Guru: Another Red Flag – Joining On Expressions
August 30, 2021 Ted Holt
One would think that a given datum, for example a sales order number, would be defined identically in the various database tables in which it is found within an organization, but one might be wrong. I have on many occasions faced the challenge of joining two or more tables on unmatched data types.
But it gets worse than that. Sometimes joins involve expressions, which may consist of mathematical operations and/or invocations of functions, both intrinsic and user-written. As with the word DISTINCT in a SELECT, the presence of expression in a join sends up a little red flag that tells me that I should review the query. Who knows? There may be a performance problem that needs to be addressed.
Ideally all joins would be between identical data types. Consider two tables: sales order header and sales order detail.
create table sordh ( OrderNbr dec (5), CustomerID dec (5), DueDate date, primary key (OrderNbr)); insert into sordh values ( 320, 20260, '2021-07-15'), ( 321, 33750, '2021-07-12'), ( 322, 19455, '2021-07-25'); create table sordd ( OrderNbr dec (5), LineNbr dec (3), Item char (6), Quantity dec (3), primary key ( OrderNbr, LineNbr )); insert into sordd values ( 320, 1, 'AB-101', 12), ( 320, 2, 'BC-202', 1), ( 321, 1, 'XZ-411', 2), ( 322, 1, 'JR-399', 6);
These two tables obviously join on order number, which is defined as five digits packed decimal in both tables.
Now let’s bring in the manufacturing order table.
create table mord ( OrderNbr dec (5), Item char (6), Quantity dec (3), DueDate date, Comment char (24), primary key ( OrderNbr )); insert into mord values ( 725, 'C-9091', 2, '2021-07-01', 'SABGR7AA00005 DE00320001'), ( 726, 'K-3432', 1, '2021-07-01', 'TLD 7AB00003X 00320001'), ( 727, 'D-8850', 1, '2021-07-05', 'MENO 7TB00121 4 00321001'), ( 728, 'F-2855', 1, '2021-06-30', 'PLOTZ6 00009 00320002');
Let’s invent a bit of history. This organization uses an ERP package that was designed for a make-to-stock operation. As such, there is no way to tie a manufacturing order to a sales order line. When the business decided to make to order, the enterprising IT department staff decided to put order number and order line number in the last eight positions of the COMMENT field.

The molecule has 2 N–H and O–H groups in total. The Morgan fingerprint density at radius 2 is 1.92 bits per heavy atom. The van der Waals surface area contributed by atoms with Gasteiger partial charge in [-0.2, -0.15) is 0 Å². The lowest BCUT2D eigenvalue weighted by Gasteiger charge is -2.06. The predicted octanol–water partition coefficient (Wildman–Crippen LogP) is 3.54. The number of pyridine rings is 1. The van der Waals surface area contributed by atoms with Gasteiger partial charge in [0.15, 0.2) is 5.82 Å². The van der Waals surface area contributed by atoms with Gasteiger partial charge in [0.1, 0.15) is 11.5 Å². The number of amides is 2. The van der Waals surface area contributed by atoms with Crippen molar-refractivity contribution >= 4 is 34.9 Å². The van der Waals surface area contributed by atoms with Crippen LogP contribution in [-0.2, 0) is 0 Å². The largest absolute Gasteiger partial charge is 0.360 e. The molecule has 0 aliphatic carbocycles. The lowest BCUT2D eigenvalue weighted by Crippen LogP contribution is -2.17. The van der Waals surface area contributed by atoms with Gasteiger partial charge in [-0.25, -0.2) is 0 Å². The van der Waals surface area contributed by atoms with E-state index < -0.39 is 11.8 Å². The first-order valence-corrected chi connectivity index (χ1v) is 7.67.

Here’s the join between manufacturing order and sales order header.
select m.OrderNbr, m.Item, m.DueDate, soh.CustomerID from mord as m left join sordh as soh on substr(m.Comment, 17, 5) = soh.OrderNbr;
|Manufacturing order||Item||Due date||Customer ID|
This is pretty much guaranteed to perform less than stellar. The system will have to read every row of MORD to see what’s in bytes 17 through 21 of the COMMENT column.
One way that should accelerate this query is to create an index over that piece of COMMENT.
create index mord1 on mord (substr(Comment, 17, 5));
I say should because I can’t be sure the query engine will use the index. I’ve even seen the query engine ignore indexes that I had built upon the recommendation of the index advisor.
There’s another way, the one we used to use before indexes could be built over expressions. We can create a cross-reference table.
Let’s say that sales order numbers are stored in three formats in our imaginary system. You’ve just seen two of them. The third is in a shipments table. We don’t like the way our ERP handles shipping, so we use someone else’s shipping software, and it has a spot for an eight-character sales order number.
create table shipments ( ID dec(7), Date date, Carrier char(3), SalesOrd char(8), primary key (ID)); create index shipment1 on shipments (cast (SalesOrd as dec(8))); insert into shipments values ( 184, '2021-07-15', 'ABC', '00000320'), ( 185, '2021-07-15', 'ABC', '00000322');
Here’s a join between shipments and sales order headers.
select sh.ID, sh.Date, sh.Carrier, so.OrderNbr, so.CustomerID, so.DueDate from shipments as sh left join sordh as so on sh.SalesOrd = so.OrderNbr order by sh.ID;
|Shipment ID||Ship date||Carrier||Sales order||Customer ID||Due date|
All is well and good. There are no expressions in that join. Or are there? The sales order number is five digits in one table and eight characters in the other. There is an implicit conversion.